Oakland Athletics first baseman Matt Olson (28) hits a single against the Los Angeles Angels at Oakland Coliseum in Oakland, California, on September 6, 2017. (Stan Olszewski/Special to S.F. Examiner)

Oakland Athletics first baseman Matt Olson (28) hits a single against the Los Angeles Angels at Oakland Coliseum in Oakland, California, on September 6, 2017. (Stan Olszewski/Special to S.F. Examiner)

Oakland Athletics: Victory over Cleveland signals return to form

Oakland — Here’s a baseball formula that rarely fails: Get five or six quality innings from your starting pitcher, hit for power and then turn a lead over to a dominant bullpen.

With relief pitcher usage and home run totals rising, the game can often be boiled down to checking those boxes. Teams that fulfill each step are usually in the hunt for the postseason. Teams that don’t are left behind. The Oakland A’s are hoping to catch up.

Four years ago, the A’s had solid starting pitching, Yoenis Céspedes and Josh Reddick and Josh Donaldson in the middle of their lineup, and a bullpen equipped with the likes of Sean Doolittle and Grant Balfour. They made the playoffs three years in a row. Then came three straight losing seasons.

This year, Oakland (46-38) has once again aligned with the three-step method. Despite low expectations, they’re looking more and more like a contender.

On Saturday, the formula led to a 7-2 victory over the Cleveland Indians. Veteran starter Edwin Jackson tossed a gem, the offense blasted three home runs and the bullpen did its job.

Oakland has now won six straight and 12 of its past 14. After many assumed the A’s would be sellers at the trade deadline, they could instead look to add a piece or two in the coming month. They’re 6.5 games behind the Seattle Mariners for a playoff spot.

Even if they don’t catch up in the Wild Card race, Saturday’s game added to the growing sense that the future is bright.

“I do feel like this is a special group,” said Jackson, who has played for 12 other MLB teams. “This team is underrated. This team can do a lot of special things.”

Jackson had only one bad inning, and the damage there was manageable. In the fourth, Indians shortstop Francisco Lindor drove a slider below the strike zone over the fence in right field, and third baseman Jose Ramirez took a mistake fastball over the fence in center. No runners were on base for either blast.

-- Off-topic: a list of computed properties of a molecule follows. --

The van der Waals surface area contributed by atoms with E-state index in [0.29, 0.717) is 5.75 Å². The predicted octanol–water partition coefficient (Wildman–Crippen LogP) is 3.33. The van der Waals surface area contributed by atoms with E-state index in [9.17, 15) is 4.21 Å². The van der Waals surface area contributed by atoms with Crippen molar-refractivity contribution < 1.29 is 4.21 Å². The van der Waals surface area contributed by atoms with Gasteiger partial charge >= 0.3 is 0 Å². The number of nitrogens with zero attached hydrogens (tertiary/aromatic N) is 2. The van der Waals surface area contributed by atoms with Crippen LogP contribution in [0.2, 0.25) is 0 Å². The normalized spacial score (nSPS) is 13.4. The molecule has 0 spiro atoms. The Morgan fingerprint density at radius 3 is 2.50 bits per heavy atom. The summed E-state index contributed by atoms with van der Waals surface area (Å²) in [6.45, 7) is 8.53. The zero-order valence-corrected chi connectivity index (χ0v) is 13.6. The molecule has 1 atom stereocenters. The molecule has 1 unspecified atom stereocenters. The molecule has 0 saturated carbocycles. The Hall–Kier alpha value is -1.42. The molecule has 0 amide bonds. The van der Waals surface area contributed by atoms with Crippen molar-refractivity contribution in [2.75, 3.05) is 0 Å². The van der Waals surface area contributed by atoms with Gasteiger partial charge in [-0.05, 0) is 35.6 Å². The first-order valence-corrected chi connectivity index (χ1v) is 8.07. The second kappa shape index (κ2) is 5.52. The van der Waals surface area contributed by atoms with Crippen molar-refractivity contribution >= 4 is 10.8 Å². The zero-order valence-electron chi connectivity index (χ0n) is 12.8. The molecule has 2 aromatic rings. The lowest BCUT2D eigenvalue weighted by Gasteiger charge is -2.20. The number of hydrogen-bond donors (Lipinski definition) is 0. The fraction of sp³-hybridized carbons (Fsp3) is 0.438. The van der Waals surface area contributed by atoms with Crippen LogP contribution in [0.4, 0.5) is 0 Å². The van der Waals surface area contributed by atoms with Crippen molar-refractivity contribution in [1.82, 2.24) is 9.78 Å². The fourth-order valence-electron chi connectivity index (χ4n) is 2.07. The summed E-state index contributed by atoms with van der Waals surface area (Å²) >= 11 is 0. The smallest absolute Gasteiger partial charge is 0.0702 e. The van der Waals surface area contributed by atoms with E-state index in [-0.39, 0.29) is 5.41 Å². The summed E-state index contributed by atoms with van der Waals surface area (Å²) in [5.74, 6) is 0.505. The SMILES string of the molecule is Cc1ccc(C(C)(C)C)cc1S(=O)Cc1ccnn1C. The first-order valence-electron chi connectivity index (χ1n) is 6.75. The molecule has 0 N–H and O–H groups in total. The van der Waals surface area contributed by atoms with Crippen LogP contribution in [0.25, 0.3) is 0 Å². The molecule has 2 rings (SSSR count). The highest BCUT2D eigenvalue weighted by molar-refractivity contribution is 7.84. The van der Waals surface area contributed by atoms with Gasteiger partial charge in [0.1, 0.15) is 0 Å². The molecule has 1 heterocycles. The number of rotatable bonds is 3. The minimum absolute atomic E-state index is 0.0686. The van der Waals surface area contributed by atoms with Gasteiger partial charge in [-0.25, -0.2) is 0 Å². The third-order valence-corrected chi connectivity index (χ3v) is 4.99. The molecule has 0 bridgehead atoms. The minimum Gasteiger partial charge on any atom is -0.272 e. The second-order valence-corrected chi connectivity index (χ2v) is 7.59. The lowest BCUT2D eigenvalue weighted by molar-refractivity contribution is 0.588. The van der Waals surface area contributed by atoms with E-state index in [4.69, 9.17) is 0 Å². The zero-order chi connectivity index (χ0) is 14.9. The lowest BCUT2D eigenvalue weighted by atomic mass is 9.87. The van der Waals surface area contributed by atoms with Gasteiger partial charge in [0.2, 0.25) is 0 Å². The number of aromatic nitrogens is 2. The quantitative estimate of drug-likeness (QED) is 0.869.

By preventing Cleveland from finding any sort of offensive rhythm over his 6.2 innings, Jackson once again did more than what was asked of him as a fifth-starter recently called up from Triple-A Nashville. He allowed just two hits, struck out six, and for the second straight game did not issue a walk.

“It’s a really good look,” manager Bob Melvin said. “You knew there would be some added adrenaline and a little more focus once he got to the big leagues, and that’s been the case.

As Jackson impressed, the A’s mustered just one hit through the first five frames. But a barrage of hard-hit balls, mostly to left field, finally knocked Indians starter Adam Plutko out of the game in the sixth and gave them a 3-2 lead. Catcher Josh Phegley launched a two-run home run over the out of town scoreboard in left. Left fielder Mark Canha just missed a bomb to the same location, settling for a go-ahead double off the wall.

A bullpen that has been nearly invincible this season was strong again. Oakland’s relievers are the main reason the team now has a 32-0 record when leading after seven innings — the only undefeated mark left in baseball.

Not that the combination of Ryan Buchter (2.77 ERA), Emilio Pagan (2.86 ERA), Santiago Casilla (3.00 ERA) and Lou Trivino (1.56 ERA) needed to be perfect on Saturday. Because the A’s got eighth-inning home runs from center fielder Dustin Fowler and Matt Olson to take a 7-2 lead, there was some extra wriggle room.

“We’ve just been playing complete baseball,” Olson said. “If the bats aren’t there to start, the pitching has covered us for a little bit. If our pitching maybe struggles one game, our bats [find a way]. … It’s been fun.”

Last year, Oakland lost 87 games and finished at the bottom of the AL West. The franchise entered 2018 without much fanfare. Now, it is playing meaningful games entering July.

Such a turnaround is not unprecedented around here. Remember that Oakland lost 88 games in 2011 before reeling off 94 victories the next year en route to a division title. That breakthrough, of course, ignited a three-year stretch of success at the Coliseum.

Melvin laughed when asked whether there were parallels between the 2012 team and the one that beat the Indians on Saturday. He’s often said that squad was one of his favorites to manage. He couldn’t make a direct comparison, at least not at this point in the season.

But given how poorly things have gone over the past couple of seasons, Melvin acknowledged there has been a feeling of rejuvenation about the A’s much like there was in 2012.

“We’ve got a little ways to go,” Melvin said. “It is a good feeling … when you have a road trip [like we had] and then you play a really good team like this and you beat them the first two games. We’ll see on the 2012 comparison.”MLB

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